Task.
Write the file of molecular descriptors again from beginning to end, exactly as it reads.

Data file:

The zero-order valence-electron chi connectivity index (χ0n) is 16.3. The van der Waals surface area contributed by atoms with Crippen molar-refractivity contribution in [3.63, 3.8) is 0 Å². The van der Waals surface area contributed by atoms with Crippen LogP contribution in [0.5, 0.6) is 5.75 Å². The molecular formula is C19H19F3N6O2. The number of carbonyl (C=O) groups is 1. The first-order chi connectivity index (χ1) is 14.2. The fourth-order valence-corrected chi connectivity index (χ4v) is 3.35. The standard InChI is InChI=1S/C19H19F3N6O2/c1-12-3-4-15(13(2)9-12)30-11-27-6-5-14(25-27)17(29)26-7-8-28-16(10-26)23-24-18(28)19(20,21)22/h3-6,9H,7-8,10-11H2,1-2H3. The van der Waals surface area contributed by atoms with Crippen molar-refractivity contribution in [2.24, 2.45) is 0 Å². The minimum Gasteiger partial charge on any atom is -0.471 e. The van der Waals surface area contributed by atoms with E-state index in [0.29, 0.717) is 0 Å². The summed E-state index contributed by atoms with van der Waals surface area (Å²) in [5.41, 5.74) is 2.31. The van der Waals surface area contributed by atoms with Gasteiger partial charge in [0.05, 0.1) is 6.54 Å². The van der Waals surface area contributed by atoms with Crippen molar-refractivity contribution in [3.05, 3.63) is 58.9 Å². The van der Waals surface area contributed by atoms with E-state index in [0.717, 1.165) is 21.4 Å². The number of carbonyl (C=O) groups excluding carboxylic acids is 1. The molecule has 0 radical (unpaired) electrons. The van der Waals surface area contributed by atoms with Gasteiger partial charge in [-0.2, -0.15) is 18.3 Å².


The zero-order valence-electron chi connectivity index (χ0n) is 16.3. The van der Waals surface area contributed by atoms with Crippen molar-refractivity contribution in [3.63, 3.8) is 0 Å². The van der Waals surface area contributed by atoms with Crippen LogP contribution in [0.5, 0.6) is 5.75 Å². The molecular formula is C19H19F3N6O2. The number of carbonyl (C=O) groups is 1. The first-order chi connectivity index (χ1) is 14.2. The fourth-order valence-corrected chi connectivity index (χ4v) is 3.35. The standard InChI is InChI=1S/C19H19F3N6O2/c1-12-3-4-15(13(2)9-12)30-11-27-6-5-14(25-27)17(29)26-7-8-28-16(10-26)23-24-18(28)19(20,21)22/h3-6,9H,7-8,10-11H2,1-2H3. The van der Waals surface area contributed by atoms with Crippen molar-refractivity contribution in [2.24, 2.45) is 0 Å². The minimum Gasteiger partial charge on any atom is -0.471 e. The van der Waals surface area contributed by atoms with E-state index in [0.29, 0.717) is 0 Å². The summed E-state index contributed by atoms with van der Waals surface area (Å²) in [5.41, 5.74) is 2.31. The van der Waals surface area contributed by atoms with Gasteiger partial charge in [0.05, 0.1) is 6.54 Å². The van der Waals surface area contributed by atoms with Crippen molar-refractivity contribution in [3.05, 3.63) is 58.9 Å². The van der Waals surface area contributed by atoms with E-state index in [0.717, 1.165) is 21.4 Å². The number of carbonyl (C=O) groups excluding carboxylic acids is 1. The molecule has 0 radical (unpaired) electrons. The van der Waals surface area contributed by atoms with Gasteiger partial charge in [-0.2, -0.15) is 18.3 Å².